The negotiations will involve the United States, Great Britain, Germany, Russia, China, and France. American and European officials have been bearish on the prospects for the talks, though the White House insists “it’s a good first step.”
“The most important thing we can do when we go to the talks is not to offer to begin to lessen sanctions, because that takes the pressure off,” Rice told the Heritage Foundation in an exclusive interview on Friday.
But Rice added that the U.S. must make clear its willingness to engage Iran militarily if it continues to pursue nuclear weapons. Officials must “remind the Iranians that the president of the United States does have a military option and is prepared to use it,” she stated.
The Iranians’ belief that the United States would, if necessary, use that military option, Rice added, is “the only way they’re going to come to some resolution, if indeed they will.”
Congressional leaders echoed Rice’s call for a strong American posture in the negotiations, a position also held by the Heritage Foundation. “Instead of forfeiting our position of strength,” said Rep. Ileana Ros-Lehtinen (R-FL), who chairs the House Foreign Affairs Committee, “the administration should increase pressure on Iran.”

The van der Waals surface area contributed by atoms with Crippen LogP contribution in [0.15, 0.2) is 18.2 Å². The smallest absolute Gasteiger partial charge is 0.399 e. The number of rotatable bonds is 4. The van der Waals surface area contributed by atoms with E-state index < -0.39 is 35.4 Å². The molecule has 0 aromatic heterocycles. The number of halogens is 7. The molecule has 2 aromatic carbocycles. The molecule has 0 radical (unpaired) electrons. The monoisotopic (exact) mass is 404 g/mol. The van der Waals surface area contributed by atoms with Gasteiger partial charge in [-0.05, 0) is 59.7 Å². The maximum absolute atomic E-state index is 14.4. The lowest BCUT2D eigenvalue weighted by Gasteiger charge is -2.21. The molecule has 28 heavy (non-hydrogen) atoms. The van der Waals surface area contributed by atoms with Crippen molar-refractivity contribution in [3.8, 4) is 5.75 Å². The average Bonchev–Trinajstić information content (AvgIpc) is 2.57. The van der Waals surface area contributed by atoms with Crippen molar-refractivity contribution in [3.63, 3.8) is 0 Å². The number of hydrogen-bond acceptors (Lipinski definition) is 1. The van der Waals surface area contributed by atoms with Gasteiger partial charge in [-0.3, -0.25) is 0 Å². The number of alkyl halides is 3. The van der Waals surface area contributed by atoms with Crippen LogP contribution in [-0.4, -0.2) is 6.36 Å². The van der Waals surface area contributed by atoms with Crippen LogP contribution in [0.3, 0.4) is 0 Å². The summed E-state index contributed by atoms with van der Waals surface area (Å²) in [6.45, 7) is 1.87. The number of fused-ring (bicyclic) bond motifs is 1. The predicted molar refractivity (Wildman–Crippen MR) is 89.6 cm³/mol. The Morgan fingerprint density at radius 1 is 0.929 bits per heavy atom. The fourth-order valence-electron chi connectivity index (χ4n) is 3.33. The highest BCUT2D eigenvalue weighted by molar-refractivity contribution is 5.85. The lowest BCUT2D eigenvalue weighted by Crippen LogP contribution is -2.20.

Rice warned that if the negotiations do not provide a meaningful resolution, military action by either the United States or Israel is almost unavoidable.
“If the Iranians are close to a place where they cannot be stopped from getting a nuclear weapon, then I don’t think there’s any other option” but a military strike. Rice added that the strike could come from either the United States or Israel.
In the event that Israel pursues a military strike, as it has repeatedly warned, Heritage has detailed what a sound U.S. response should look like.
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